Senators from both political camps told Hill.tv on Wednesday that they are readying themselves to spend their lawful Christmas vacation in Washington in the event of a government shutdown.
“I've told my wife not to plan on my being home during Christmas and New Year's”, said Sen. Chris Coons (D-Del.), although expressing doubt that a Senate session would take place on Christmas Day.
However, he assumed that there is a 50-50 chance of working the last week of the year, depending on “who blinks”, referring to an ongoing dispute between President Trump and such big congressional names as Charles Schumer (N.Y.) and Rep. Nancy Pelosi over funds for a border wall.
Sen. Ted Cruz weighed in the debate, saying he is not certain about the Senate’s prospects for the approaching Christmas season, since both the president and Charles Schumer have an equal right to single-handedly announce a shutdown. Then he went on to refer to Tuesday’s Oval Office “fireworks” between prominent Democratic figures and Trump as “must-see TV”.
Meanwhile, per GOP Sen. John Kennedy, neither side is bluffing, which makes Trump’s promise of a shutdown "as serious as four heart attacks and a stroke”. he also cracked a couple of jokes, saying that first Mrs. Pelosi “won’t give an inch” as she is striving to get back her speakership, which seems more crucial than all the rest of issues in light of a whole array of recent White House resignations.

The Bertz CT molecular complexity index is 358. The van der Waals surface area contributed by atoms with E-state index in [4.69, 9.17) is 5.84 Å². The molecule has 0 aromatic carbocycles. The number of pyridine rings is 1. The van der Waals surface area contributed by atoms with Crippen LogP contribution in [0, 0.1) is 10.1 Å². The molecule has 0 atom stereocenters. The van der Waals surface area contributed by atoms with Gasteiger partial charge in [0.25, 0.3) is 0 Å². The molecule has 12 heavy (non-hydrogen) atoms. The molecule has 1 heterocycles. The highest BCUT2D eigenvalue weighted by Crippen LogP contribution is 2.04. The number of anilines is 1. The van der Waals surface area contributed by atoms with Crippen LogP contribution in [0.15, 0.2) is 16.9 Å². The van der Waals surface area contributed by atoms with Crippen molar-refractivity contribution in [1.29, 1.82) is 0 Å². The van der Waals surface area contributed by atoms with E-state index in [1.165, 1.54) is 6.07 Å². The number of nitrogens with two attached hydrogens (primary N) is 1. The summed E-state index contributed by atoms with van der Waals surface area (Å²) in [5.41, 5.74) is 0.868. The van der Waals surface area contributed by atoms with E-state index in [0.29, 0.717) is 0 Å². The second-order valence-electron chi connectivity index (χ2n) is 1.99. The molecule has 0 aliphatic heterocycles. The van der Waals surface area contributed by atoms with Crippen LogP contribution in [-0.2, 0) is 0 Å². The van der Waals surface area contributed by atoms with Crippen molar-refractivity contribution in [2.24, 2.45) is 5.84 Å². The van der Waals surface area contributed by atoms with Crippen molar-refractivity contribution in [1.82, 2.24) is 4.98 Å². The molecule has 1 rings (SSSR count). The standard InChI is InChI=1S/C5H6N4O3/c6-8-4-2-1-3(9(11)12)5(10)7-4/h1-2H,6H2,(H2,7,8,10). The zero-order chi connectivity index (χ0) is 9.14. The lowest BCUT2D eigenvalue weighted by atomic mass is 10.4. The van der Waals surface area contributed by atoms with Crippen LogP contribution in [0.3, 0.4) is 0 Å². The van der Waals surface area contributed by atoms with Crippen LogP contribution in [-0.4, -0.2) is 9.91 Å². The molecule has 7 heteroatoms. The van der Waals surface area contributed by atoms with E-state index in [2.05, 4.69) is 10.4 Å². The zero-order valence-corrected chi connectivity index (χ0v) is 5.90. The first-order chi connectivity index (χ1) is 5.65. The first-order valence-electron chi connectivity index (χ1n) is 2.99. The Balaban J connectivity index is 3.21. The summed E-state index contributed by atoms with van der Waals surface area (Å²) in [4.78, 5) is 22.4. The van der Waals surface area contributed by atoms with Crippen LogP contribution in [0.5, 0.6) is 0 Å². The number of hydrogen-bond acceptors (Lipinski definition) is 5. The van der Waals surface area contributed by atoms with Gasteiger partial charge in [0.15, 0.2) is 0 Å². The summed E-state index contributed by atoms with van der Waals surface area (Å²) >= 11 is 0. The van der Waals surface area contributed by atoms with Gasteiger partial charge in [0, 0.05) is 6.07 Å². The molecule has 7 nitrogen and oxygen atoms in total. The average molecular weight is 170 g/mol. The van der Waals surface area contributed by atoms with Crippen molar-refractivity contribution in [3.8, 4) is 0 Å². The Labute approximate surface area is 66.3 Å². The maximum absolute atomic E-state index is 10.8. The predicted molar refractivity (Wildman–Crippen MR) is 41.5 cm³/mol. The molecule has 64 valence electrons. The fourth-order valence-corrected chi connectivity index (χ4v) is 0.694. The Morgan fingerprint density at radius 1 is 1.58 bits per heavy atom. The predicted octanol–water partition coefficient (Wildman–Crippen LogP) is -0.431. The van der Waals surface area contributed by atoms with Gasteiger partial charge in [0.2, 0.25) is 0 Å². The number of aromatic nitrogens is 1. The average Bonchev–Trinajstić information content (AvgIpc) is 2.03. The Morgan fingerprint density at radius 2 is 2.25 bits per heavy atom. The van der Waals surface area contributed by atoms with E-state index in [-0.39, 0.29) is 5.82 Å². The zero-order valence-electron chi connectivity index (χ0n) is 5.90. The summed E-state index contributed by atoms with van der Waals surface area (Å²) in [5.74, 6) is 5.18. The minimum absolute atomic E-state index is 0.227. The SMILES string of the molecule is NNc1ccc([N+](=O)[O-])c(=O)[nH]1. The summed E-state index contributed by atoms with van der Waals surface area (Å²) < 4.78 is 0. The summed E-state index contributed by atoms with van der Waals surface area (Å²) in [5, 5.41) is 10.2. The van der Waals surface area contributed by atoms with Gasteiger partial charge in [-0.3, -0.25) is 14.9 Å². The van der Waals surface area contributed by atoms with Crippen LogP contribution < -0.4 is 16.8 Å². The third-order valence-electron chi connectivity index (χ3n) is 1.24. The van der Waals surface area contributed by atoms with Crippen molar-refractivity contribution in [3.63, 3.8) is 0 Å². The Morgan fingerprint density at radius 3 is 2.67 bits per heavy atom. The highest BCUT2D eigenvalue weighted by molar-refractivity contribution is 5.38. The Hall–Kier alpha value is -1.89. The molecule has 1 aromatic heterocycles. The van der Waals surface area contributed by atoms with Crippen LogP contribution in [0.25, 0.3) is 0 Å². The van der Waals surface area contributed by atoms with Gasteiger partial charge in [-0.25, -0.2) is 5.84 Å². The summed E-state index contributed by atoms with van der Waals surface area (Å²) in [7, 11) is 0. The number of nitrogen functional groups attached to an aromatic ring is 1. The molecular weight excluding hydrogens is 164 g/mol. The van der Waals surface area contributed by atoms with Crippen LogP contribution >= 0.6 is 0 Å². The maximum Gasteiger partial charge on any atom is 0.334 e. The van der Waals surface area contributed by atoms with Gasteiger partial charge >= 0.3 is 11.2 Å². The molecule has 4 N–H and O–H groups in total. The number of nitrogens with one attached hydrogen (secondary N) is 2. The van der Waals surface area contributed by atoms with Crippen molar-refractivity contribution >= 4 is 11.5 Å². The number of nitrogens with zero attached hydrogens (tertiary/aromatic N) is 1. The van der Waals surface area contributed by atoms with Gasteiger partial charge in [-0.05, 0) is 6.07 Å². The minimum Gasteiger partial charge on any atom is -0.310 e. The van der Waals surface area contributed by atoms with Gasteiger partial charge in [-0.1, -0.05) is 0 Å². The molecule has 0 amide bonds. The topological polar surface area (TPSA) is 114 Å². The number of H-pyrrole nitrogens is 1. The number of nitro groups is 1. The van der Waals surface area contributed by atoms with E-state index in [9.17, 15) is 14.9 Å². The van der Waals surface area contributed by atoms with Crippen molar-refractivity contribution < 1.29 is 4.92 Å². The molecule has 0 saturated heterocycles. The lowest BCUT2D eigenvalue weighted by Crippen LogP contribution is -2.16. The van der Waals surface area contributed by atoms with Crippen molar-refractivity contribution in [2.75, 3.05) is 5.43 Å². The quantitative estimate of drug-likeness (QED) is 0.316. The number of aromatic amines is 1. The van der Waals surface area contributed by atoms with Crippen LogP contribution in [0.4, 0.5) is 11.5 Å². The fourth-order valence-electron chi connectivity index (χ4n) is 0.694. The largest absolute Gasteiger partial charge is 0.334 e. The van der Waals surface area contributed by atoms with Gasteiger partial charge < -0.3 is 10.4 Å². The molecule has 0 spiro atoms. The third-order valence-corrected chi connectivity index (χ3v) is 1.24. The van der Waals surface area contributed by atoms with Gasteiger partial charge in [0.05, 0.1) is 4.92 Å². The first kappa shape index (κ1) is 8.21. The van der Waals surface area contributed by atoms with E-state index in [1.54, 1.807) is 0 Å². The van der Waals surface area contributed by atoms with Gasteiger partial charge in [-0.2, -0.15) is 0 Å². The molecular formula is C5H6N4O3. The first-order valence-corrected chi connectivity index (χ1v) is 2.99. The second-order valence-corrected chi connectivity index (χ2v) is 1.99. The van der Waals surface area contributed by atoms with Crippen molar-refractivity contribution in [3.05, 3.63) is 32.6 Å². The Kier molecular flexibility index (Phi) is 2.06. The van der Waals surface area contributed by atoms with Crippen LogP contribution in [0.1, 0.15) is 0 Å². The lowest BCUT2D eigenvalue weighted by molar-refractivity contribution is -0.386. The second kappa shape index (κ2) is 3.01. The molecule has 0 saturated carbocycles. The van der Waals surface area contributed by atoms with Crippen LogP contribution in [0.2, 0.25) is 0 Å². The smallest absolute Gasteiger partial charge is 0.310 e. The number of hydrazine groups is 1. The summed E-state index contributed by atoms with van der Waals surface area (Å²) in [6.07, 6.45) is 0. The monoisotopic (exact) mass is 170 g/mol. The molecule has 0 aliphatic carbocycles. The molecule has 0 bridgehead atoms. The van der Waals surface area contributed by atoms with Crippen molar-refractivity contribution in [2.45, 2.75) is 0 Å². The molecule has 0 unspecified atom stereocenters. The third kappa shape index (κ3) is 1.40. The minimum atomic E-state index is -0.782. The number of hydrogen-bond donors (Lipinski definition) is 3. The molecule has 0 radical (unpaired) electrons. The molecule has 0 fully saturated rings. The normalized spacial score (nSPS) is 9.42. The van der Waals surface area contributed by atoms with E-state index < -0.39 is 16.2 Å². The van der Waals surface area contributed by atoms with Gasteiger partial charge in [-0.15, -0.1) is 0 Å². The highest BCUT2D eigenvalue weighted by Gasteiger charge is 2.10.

“If I've learned anything here it's that the thing that most people care about the most is their job”, Kennedy said, adding that if necessary, he’s ready to spend Christmas at work. "I've got a microwave and I'm going to use it to heat up the turkey because I think I'm going to be here”, he said.
During the televised part of the Senate meeting, POTUS vowed to close down 25 percent of the government if Congress fails to approve funds worth $5 billion for building the wall on the Mexican border, with the deadline for the resolution slated for December 21.
Sen. Lindsey Graham hailed the president’s tough stance on the issue, saying he is to a great extent “energized” by the ongoing debate, remarking that Democrats supported similar wall funding under other administrations.
“What's got me so energized here is that we've done in the past more than what the president’s asking for — he's not the bad guy here”, said Graham. A number of Democrats countered the remarks, recalling President Trump’s pre-election promises to derive all the necessary funds from Mexico, so that the contentious wall would cost US taxpayers nothing. “Everyone is in favour of border security — we need strong and secure borders. This is about smart use of taxpayer dollars”, Sen. Chris Van Hollen fired back.